Up next domestic travel to mark the summer season appears to have had a positive impact on some parts of the local tourism industry BUT most small businesses have yet to see light at the end of the tunnel.
For more I have Jang Tae-hyun in the studio.
Hi Sun-hee. Thank you for having me.
Tae-hyun let's begin with the plight of small businesses which we have been covering quite a bit this week.
Well, with the government continuing to extend its tough social distancing rules, more small business owners are struggling to cope with the financial impact of these measures.
According to a survey by the Korea Economic Research Institute, FOUR out of ten business owners here in the country are considering a permanent shutdown of their businesses.
Around half of them pointed to a sharp decline in sales as the main reason, while other factors included, the burden of their fixed cost and loan obligations.
"We're behind on our monthly rent by more than 10 million Korean won. I'm swimming in all kinds of debt, especially after my husband had to get three separate brain surgeries after a cerebral hemorrhage last July."
Nearly 90 percent of the respondents said, their monthly revenues fell after the fourth wave of the pandemic started in July.
On average, small business owners have now lost around a quarter of their earnings compared to the first half of this year.
Many business owners suggested that the government expand its scope of compensation for losses, stemming from its social distancing curbs.
They also called on the authorities to provide subsidies on their rent, and also allow deferments on their loan repayments among other support measures.
Right meanwhile as I mentioned earlier Korea's southern resort island of Jeju has noted a rebound in its tourism market?
That's right, Sun-hee. Many travelers in Korea are flocking to Jeju, since they don't have the option of flying abroad.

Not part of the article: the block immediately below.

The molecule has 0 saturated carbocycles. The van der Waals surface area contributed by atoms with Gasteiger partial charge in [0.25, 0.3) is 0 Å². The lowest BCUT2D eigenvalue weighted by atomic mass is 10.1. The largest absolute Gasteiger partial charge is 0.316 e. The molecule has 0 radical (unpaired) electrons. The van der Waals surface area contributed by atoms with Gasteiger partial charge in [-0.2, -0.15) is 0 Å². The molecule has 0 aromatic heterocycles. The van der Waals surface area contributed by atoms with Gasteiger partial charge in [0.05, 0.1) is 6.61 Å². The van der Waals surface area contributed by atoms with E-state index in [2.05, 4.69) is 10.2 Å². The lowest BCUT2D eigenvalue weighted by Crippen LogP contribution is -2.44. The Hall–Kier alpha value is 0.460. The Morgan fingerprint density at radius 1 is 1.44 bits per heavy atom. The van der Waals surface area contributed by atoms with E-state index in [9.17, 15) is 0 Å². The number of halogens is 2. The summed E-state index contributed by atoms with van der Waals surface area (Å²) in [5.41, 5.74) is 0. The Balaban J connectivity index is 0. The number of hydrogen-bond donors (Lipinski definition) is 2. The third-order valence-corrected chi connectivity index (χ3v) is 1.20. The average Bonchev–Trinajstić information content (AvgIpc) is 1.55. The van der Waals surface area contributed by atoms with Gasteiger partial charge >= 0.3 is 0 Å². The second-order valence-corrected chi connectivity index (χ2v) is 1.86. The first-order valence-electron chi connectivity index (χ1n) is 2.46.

Jeju Island and the Jeju Tourism Organization on Wednesday released a glowing report on the revival of the island's tourism sector.
It says Jeju saw a near-20-percent boost in consumption in the first half of this year compared to the same period last year.
And around 40 percent of all private spending on the island from January to June in 2021 came from local tourists.
Rental cars and luxury hotels posted double-digit growth, in every month of the year except January.
The rental car industry in particular came roaring back, with an over 140 and 123 percent spike in revenues in April and May respectively.
I also tried to visit Jeju during the summer holiday season, but COULD NOT, because all the vehicles were already taken.
On the flip side however, there were no windfalls for chartered buses and travel agencies as group tours are still not allowed.
And with more people traveling to Jeju Island and other parts of the country there has been a rise in air traffic I hear?
For the first time in 17 months, more than 10,000 daily passengers are now visiting Incheon International Airport.
According to the airport operator, the month of August saw a 44 percent increase of in- and outbound passengers compared to a year earlier.
At its peak before the pandemic in 2019, the airport was used by around 200-thousand passengers on a daily basis, before those number plunged due to the impact of restricted air travel and border closures.
An airport official said more people are now traveling for leisure, business, and academic purposes, with vaccines continuing to roll out, and countries relaxing their entry protocols.
340 daily flights are currently operating out of Incheon, a 25 percent increase compared to August last year.
And, with global trade also recovering, the airport is handling more freight, having processed 270-thousand tons of cargo in August, 18 percent more than a year earlier.
All right Tae-hyun thank you for that coverage today.
My pleasure, Sun-hee.